LONDON (Reuters) - A museum in the British city of Portsmouth that displays the salvaged hulk of King Henry VIII’s flagship “Mary Rose”, which sank in an attack on a French invasion fleet in 1545, is among the six finalists named on Thursday for a 100,000-pound ($167,800) prize.
The Mary Rose Museum made the shortlist for Museum of the Year, the Art Fund charity said, for its “extraordinary and elegant” exhibition of the ship, which was rediscovered in 1971 and salvaged in one of the costliest such operations in history.
Other finalists for the award, whose winner will be announced in July, are the Ditchling Museum of Art + Craft in the English county of East Sussex, the Hayward Gallery in London, the Sainsbury Centre for Visual Arts in Norwich, Tate Britain in London and the Yorkshire Sculpture Park in Wakefield.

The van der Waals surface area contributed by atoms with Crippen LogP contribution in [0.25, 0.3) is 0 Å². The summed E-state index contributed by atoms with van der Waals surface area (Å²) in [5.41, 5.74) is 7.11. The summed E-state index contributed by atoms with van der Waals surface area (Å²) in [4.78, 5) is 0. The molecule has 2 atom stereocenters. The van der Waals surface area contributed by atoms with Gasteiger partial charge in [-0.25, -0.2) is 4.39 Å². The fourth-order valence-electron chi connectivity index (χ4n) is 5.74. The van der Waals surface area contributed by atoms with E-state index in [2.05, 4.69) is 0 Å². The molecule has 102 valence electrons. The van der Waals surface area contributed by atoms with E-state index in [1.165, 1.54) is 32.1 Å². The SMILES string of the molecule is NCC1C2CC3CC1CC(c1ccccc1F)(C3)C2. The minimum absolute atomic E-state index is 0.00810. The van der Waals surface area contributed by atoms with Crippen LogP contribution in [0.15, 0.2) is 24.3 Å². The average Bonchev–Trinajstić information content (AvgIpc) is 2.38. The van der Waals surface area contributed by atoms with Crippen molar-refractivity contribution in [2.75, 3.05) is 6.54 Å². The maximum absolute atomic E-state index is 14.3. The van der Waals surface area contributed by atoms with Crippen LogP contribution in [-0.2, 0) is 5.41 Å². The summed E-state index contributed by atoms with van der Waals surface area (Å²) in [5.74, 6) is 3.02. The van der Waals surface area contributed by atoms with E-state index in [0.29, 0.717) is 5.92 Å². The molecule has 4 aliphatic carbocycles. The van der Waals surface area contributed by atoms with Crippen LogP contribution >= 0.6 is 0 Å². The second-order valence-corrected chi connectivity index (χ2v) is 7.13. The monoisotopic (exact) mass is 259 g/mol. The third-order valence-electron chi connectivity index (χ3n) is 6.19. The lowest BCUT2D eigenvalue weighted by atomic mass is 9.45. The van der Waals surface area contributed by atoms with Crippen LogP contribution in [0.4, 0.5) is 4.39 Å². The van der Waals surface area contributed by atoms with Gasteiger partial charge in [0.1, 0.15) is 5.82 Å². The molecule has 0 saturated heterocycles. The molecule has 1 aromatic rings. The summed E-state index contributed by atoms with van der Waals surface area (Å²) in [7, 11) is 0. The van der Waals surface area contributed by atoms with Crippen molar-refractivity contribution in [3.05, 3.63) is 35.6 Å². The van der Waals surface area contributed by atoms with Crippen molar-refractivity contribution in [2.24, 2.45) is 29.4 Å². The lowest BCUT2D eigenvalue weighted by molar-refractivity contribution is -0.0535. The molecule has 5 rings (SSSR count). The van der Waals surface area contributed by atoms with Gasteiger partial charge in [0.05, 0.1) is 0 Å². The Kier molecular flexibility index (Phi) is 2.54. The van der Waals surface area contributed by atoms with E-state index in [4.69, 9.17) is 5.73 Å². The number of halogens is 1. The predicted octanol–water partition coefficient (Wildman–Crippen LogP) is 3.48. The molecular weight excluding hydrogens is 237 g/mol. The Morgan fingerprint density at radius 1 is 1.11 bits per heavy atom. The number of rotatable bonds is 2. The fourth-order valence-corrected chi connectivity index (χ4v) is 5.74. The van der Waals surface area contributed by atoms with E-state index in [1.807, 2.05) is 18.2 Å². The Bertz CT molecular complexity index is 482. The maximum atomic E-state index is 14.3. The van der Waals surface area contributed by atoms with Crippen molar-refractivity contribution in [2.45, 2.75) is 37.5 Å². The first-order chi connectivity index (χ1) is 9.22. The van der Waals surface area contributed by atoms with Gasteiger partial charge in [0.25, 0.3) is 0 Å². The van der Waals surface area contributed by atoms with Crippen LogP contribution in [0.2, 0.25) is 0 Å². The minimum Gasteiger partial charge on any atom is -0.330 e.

Stephen Deuchar, director of the Art Fund, and chairman of the judges, said in a statement that given the quality of the competition for the prize, it is “no wonder that the international reputation of UK museums is riding so high”.
The Art Fund is a British fundraising charity for art.
(This story has been fixed to change the location of the museum in the third paragraph to Wakefield)
($1 = 0.5960 British Pounds)
Reporting by Michael Roddy; Editing by Angus MacSwan